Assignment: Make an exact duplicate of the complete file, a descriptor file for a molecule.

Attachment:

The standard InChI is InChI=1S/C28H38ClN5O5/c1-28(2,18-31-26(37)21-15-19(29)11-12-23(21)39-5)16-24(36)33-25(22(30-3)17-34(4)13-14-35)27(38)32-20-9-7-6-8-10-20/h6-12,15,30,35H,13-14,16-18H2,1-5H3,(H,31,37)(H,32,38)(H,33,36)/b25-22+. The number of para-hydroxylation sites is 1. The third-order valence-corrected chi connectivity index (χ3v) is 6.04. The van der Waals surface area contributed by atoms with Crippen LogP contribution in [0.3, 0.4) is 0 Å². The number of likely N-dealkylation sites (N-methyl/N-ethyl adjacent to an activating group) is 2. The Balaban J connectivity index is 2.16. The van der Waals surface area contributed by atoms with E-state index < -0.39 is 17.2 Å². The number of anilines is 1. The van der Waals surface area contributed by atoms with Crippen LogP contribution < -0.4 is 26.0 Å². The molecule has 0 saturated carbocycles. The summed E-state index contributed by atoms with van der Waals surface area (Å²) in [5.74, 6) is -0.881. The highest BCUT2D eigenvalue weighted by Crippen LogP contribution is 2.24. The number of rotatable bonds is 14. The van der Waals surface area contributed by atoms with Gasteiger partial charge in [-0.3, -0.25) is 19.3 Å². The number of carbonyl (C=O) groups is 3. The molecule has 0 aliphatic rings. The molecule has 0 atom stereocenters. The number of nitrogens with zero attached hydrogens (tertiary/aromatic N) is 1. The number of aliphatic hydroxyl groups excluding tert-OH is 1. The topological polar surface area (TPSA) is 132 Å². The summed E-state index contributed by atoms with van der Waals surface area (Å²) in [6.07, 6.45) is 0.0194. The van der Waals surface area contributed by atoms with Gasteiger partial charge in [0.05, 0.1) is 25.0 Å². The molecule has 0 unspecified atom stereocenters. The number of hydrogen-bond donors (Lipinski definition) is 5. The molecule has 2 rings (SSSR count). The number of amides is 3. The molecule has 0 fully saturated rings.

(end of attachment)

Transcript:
The standard InChI is InChI=1S/C28H38ClN5O5/c1-28(2,18-31-26(37)21-15-19(29)11-12-23(21)39-5)16-24(36)33-25(22(30-3)17-34(4)13-14-35)27(38)32-20-9-7-6-8-10-20/h6-12,15,30,35H,13-14,16-18H2,1-5H3,(H,31,37)(H,32,38)(H,33,36)/b25-22+. The number of para-hydroxylation sites is 1. The third-order valence-corrected chi connectivity index (χ3v) is 6.04. The van der Waals surface area contributed by atoms with Crippen LogP contribution in [0.3, 0.4) is 0 Å². The number of likely N-dealkylation sites (N-methyl/N-ethyl adjacent to an activating group) is 2. The Balaban J connectivity index is 2.16. The van der Waals surface area contributed by atoms with E-state index < -0.39 is 17.2 Å². The number of anilines is 1. The van der Waals surface area contributed by atoms with Crippen LogP contribution < -0.4 is 26.0 Å². The molecule has 0 saturated carbocycles. The summed E-state index contributed by atoms with van der Waals surface area (Å²) in [5.74, 6) is -0.881. The highest BCUT2D eigenvalue weighted by Crippen LogP contribution is 2.24. The number of rotatable bonds is 14. The van der Waals surface area contributed by atoms with Gasteiger partial charge in [-0.3, -0.25) is 19.3 Å². The number of carbonyl (C=O) groups is 3. The molecule has 0 aliphatic rings. The molecule has 0 atom stereocenters. The number of nitrogens with zero attached hydrogens (tertiary/aromatic N) is 1. The number of aliphatic hydroxyl groups excluding tert-OH is 1. The topological polar surface area (TPSA) is 132 Å². The summed E-state index contributed by atoms with van der Waals surface area (Å²) in [6.07, 6.45) is 0.0194. The van der Waals surface area contributed by atoms with Gasteiger partial charge in [0.05, 0.1) is 25.0 Å². The molecule has 0 unspecified atom stereocenters. The number of hydrogen-bond donors (Lipinski definition) is 5. The molecule has 2 rings (SSSR count). The number of amides is 3. The molecule has 0 fully saturated rings.